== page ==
JRI Poland #Poland Cadestral? New Visuals of Our Ancestral Shtetls- visiting them w/o leaving your home #poland

David Ferleger

What a great idea and piece of information!

Where does one get the cadestral maps?


On Feb 18, 2010, at 11:50 PM, Karen Roekard wrote:

Professor Stephen Egbert (University of Kansas) and I (Karen Roekard)
have been working on developing the field of Geospatial Genealogy i.e.
an arena of genealogical research, both micro- and macro-, that
utilizes geographic "place" as the primary defining variable in
researching ancestors. We have recently noticed something related to
Google Earth that was not available just a few months ago and is
so-o-o-o exciting that we could not wait till we finish the article
we are writing to share it.
Most of us have now been exposed to the wonders of Google Earth: its
"eye-in-the-sky" views that let us zoom in on cities, towns, and
natural wonders in exotic places as easily as we can zoom in on our
own homes (and those of our neighbors!). It seems that as part of
their continual upgrading of the level of detail available >from their
air photos and satellite images, they have recently added very, very
detailed satellite images of many towns and villages in eastern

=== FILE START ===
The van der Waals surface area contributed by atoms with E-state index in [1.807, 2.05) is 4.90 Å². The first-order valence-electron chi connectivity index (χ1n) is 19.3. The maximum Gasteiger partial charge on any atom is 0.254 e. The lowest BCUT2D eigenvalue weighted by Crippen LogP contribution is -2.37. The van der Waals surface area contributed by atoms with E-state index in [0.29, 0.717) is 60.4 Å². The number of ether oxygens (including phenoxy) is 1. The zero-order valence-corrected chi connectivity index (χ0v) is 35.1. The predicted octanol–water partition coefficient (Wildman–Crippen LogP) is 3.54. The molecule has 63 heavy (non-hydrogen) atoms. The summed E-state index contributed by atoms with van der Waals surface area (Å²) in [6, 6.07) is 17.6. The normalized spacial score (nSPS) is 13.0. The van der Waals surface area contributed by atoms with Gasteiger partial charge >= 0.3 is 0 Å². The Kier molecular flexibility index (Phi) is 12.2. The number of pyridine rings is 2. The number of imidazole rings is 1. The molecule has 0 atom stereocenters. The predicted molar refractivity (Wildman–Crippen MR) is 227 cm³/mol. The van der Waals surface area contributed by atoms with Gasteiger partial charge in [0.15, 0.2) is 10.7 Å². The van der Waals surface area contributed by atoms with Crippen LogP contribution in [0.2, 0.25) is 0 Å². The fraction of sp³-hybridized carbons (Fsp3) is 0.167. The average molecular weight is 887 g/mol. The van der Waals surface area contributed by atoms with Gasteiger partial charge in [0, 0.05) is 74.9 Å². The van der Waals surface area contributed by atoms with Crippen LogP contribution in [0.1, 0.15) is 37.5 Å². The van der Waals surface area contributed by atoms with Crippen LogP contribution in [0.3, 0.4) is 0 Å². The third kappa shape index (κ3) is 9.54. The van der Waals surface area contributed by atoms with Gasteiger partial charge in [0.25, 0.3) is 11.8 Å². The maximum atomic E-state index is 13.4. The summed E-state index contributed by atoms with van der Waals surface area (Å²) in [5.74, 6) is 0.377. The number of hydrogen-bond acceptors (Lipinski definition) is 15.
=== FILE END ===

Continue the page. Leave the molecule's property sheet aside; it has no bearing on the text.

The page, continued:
As part of our work, we have been inputting our 19th century cadastral
maps (maps of land ownership) of towns in Galicia into the Geographic
Information System (GIS) format. Now we are finding that we can use
Google Earth as an easy way to overlay our 19th century maps on top of
present-day satellite images, thus being able to identify the current
locations of our ancestors' homes.

This is done by adding a photo of a cadastral map (or any surveyed
map!!) into Google Earth as an "image overlay." You then move and
stretch the map into its correct location using features you can see
on both your map and the satellite image as reference points. These
might be road intersections or large permanent buildings such as

The best part of overlaying your map is that once you have positioned
it correctly, you can use a slider to make the map appear transparent
or opaque, or anything in between. This lets you see where buildings
and roads have disappeared, where they have been added or changed, and
perhaps most exciting, where they still exist. The image overlay of
your map can be saved to your Google Earth Places and can also be
shared with others. Making image overlays can be easily accomplished
by referring to Google Earth's online help. If you need an additional
reference, we will be putting together a more detailed technical note
that we can email to you.....

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